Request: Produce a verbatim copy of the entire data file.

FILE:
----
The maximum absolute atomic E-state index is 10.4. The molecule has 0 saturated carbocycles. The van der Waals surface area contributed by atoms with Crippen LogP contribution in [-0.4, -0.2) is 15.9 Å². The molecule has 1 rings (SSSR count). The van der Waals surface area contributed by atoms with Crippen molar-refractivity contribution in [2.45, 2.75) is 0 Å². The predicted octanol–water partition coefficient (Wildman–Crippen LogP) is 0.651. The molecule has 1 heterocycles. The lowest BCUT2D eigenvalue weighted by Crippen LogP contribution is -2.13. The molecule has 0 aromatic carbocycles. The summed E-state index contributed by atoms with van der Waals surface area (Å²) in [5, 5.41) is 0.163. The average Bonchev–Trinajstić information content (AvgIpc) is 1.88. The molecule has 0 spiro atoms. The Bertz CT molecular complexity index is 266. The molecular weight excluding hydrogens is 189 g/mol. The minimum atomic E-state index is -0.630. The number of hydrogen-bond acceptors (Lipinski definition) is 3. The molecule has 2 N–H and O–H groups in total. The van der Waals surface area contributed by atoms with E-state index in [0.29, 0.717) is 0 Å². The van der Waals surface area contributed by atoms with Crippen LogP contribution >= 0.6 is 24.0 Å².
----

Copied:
The maximum absolute atomic E-state index is 10.4. The molecule has 0 saturated carbocycles. The van der Waals surface area contributed by atoms with Crippen LogP contribution in [-0.4, -0.2) is 15.9 Å². The molecule has 1 rings (SSSR count). The van der Waals surface area contributed by atoms with Crippen molar-refractivity contribution in [2.45, 2.75) is 0 Å². The predicted octanol–water partition coefficient (Wildman–Crippen LogP) is 0.651. The molecule has 1 heterocycles. The lowest BCUT2D eigenvalue weighted by Crippen LogP contribution is -2.13. The molecule has 0 aromatic carbocycles. The summed E-state index contributed by atoms with van der Waals surface area (Å²) in [5, 5.41) is 0.163. The average Bonchev–Trinajstić information content (AvgIpc) is 1.88. The molecule has 0 spiro atoms. The Bertz CT molecular complexity index is 266. The molecular weight excluding hydrogens is 189 g/mol. The minimum atomic E-state index is -0.630. The number of hydrogen-bond acceptors (Lipinski definition) is 3. The molecule has 2 N–H and O–H groups in total. The van der Waals surface area contributed by atoms with E-state index in [0.29, 0.717) is 0 Å². The van der Waals surface area contributed by atoms with Crippen LogP contribution >= 0.6 is 24.0 Å².